Opinions vary as to how to store ascidians long-term for museum vouchers. I and the Monniots in Paris leave them in the formalin forever, but even buffered formalin slowly becomes acidic and needs to be replaced periodically. Patricia Kott in Australia transfers specimens to 70% ethanol for permanent storage, after a minimum of 4 months' fixation in formalin.
Because ascidian taxonomy is very difficult, and many species, especially colonial ones, resemble one another morphologically, it is imperative that we all begin assembling a permanent subset of tissue for molecular analysis that is preserved directly into 95% ethanol and stored in a freezer. This will also be of tremendous value in helping to determine the point of origin of invasive non-indigenous species. Some new techniques are being developed to even be able to utilize dried and formalin-fixed museum specimens [Yue and Orban 2001. Rapid isolation of DNA from fresh and preserved fish scales for polymerase chain reaction. Marine Biotechnology 3 (2): 199-204. email firstname.lastname@example.org] We must augment 19th century style taxonomy's total reliance on morphology with the molecular systematics of the 21st century. Museums, now the repositories of the world's species, should set up facilities for storage of companion vouchers for molecular analysis.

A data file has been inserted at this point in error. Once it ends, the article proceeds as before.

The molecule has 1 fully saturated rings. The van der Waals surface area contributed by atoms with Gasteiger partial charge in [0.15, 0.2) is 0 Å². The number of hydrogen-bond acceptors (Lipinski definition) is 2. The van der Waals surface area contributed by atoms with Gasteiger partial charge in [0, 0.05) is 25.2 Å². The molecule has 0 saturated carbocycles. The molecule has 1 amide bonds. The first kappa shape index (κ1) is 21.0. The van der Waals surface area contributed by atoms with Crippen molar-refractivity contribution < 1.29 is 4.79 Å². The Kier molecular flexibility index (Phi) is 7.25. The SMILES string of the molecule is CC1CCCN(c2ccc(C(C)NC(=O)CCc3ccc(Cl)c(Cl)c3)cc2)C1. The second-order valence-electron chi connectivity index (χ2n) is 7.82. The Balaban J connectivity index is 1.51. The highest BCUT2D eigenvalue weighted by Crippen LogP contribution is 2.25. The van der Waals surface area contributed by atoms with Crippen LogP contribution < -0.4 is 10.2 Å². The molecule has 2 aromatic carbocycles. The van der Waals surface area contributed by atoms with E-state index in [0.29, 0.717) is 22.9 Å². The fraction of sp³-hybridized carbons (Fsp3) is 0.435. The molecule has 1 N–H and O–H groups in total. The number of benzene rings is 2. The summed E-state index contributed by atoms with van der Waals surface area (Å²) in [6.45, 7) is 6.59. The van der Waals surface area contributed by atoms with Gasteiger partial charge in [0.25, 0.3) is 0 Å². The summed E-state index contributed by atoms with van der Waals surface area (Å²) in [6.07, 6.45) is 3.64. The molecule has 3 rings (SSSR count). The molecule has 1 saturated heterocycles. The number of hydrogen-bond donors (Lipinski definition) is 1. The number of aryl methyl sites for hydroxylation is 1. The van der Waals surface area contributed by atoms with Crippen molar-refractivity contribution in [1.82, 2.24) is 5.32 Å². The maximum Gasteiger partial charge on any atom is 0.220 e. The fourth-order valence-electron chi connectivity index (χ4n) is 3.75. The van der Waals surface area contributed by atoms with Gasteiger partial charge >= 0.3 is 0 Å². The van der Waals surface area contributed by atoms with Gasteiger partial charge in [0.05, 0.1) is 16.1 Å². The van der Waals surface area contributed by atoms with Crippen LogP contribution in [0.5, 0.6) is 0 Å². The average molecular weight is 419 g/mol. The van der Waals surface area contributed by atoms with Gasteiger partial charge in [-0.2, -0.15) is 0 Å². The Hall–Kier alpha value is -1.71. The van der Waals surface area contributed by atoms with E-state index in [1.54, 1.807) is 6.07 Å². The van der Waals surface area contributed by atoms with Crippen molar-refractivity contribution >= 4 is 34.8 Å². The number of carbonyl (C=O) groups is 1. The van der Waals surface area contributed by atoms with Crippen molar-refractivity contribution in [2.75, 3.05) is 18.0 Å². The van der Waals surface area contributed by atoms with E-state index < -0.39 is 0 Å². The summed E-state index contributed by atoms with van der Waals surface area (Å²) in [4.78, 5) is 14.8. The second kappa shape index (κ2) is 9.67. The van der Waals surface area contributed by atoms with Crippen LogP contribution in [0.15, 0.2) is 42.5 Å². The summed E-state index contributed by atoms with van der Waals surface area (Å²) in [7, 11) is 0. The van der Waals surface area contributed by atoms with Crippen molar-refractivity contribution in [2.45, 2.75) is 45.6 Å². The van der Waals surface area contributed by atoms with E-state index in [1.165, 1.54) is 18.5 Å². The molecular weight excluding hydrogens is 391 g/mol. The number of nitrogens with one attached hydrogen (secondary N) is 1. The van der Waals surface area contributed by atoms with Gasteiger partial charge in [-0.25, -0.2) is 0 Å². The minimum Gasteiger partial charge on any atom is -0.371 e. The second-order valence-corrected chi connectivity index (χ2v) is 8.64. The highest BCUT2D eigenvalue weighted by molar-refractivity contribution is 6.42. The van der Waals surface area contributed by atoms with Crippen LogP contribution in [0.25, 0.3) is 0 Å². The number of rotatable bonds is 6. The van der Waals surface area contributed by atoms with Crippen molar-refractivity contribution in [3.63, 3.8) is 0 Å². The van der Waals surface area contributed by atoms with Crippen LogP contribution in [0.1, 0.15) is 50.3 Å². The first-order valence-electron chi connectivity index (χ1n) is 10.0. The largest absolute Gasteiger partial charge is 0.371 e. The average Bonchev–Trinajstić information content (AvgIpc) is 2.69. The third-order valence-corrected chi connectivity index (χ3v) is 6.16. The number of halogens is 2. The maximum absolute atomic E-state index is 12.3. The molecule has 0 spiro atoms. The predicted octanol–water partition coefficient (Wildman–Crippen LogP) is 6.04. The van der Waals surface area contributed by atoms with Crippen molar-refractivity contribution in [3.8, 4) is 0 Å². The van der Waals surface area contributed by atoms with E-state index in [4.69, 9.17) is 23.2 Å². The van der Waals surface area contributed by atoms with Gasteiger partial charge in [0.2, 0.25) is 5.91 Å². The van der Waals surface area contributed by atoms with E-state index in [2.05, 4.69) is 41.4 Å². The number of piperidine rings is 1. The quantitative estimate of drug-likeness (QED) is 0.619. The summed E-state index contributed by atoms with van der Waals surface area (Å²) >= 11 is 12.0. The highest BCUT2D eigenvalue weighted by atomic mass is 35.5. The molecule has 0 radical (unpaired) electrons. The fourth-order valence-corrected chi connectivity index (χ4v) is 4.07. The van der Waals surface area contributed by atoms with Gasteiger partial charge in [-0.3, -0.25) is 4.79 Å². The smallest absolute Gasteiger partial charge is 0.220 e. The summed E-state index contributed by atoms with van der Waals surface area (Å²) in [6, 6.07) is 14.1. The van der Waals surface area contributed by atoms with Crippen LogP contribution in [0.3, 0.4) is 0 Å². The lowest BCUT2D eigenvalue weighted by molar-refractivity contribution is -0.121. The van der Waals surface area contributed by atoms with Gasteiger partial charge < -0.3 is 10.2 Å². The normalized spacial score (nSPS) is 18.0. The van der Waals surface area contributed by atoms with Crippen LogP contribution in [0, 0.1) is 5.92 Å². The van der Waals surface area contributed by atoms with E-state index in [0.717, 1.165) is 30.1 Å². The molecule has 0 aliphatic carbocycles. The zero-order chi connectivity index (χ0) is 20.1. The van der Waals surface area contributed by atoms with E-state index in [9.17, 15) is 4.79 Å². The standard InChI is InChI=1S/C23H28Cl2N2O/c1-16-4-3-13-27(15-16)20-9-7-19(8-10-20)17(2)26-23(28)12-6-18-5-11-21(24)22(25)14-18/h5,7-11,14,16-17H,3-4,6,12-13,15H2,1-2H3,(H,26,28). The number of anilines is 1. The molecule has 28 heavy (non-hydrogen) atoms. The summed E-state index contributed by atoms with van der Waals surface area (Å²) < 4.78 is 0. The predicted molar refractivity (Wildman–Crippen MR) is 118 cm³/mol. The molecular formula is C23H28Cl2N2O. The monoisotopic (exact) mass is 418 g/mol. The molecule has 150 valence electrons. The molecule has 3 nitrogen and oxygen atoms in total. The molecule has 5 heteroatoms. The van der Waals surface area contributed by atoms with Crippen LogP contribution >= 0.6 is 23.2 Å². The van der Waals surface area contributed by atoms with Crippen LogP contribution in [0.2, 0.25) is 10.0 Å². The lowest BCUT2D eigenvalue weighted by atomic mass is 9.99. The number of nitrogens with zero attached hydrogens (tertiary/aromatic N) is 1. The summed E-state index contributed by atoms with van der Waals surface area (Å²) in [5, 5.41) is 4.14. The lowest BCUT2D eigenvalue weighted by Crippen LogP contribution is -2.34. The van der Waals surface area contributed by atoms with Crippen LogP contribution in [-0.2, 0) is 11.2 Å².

I agree with Patricia Kott that "no power on earth will maintain the living colour of ascidians after they are collected - so nothing can replace: (1) colour notes on living specimens before they are removed from the substrate; and/or (2) in situ photographs." To this, I would add notes on the general appearance of the living animal or colony. For example, the atrial languets of many aplousobranchs are highly contractile, and their short stubby appearance in preserved zooids bears little resemblance to their appearance in living zooids.
Larval morphology is of great importance in the identification of colonial forms; care should be taken to preserve brooded embryos and any swimming tadpoles.